Dropping like flies

The fact of aging has been well known to biology and medicine from their earliest days. Aristotle wrote on the topic more than 2,300 years ago. Like pretty much every biologist since then, he thought of aging as a remorseless process of falling apart, until death finally puts us out of our misery.

Present molecular and cell theories of aging assume that aging is a physiological process involving some type of cumulative damage, disrepair or disharmony. The theories differ only over which kind of cumulative breakdown happens. Evolutionary biologists such as myself who work on aging likewise used to think that we were studying how natural selection might allow the cumulative damage to happen.

All that started to change in 1992, when the labs of Jim Carey at the University of California at Davis and Jim Curtsinger at the University of Minnesota independently published landmark articles in the journal Science.

Carey and Curtsinger studied not humans but those stalwarts of the lab, flies — hundreds of thousands of them. They kept groups of thousands of flies of the same age in carefully controlled conditions and meticulously recorded the death of every fly until the whole group was dead.

Amazingly, they found the same thing as Greenwood and Irwin. At first, the mortality rate increased exponentially. But after a few weeks, death rates stopped rising. Some of Carey’s results were breathtaking: Once death rates leveled off, there were months of stable or even declining death rates. It looked as if a relatively brief period of aging was followed by a long plateau when aging stopped. This time, everybody noticed.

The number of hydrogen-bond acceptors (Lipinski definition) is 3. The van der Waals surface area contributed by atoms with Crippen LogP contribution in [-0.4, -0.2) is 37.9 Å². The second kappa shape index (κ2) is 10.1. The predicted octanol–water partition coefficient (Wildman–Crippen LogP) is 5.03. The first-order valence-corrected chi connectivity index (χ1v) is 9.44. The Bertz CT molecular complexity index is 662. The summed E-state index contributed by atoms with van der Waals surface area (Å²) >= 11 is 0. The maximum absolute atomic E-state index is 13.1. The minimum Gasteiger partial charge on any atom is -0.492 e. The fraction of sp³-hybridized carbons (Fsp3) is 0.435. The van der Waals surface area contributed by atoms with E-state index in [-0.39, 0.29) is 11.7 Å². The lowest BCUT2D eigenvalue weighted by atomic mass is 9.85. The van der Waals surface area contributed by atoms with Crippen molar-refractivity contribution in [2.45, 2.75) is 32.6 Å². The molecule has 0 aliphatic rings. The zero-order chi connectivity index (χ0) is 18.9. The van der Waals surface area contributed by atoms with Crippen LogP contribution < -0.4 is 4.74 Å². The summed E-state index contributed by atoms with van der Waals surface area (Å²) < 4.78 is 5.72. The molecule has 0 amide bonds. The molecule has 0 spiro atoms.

Soon, other biologists were looking for signs of life after aging. To our collective astonishment, they were found in every laboratory experiment of sufficient size, whether flies, nematode worms or beetles. Admittedly, there aren’t many studies that have used large-enough cohorts to see the effect, and nobody has studied it in mice or other mammals. But that merely showed why we hadn’t noticed it before: Almost no one had thought to keep large enough cohorts to measure death rates at later ages accurately. Once we started doing experiments on the right scale, it was obvious that what Greenwood and Irwin found in their old ladies was generally true: Look late enough in the aging process and it seems to stop.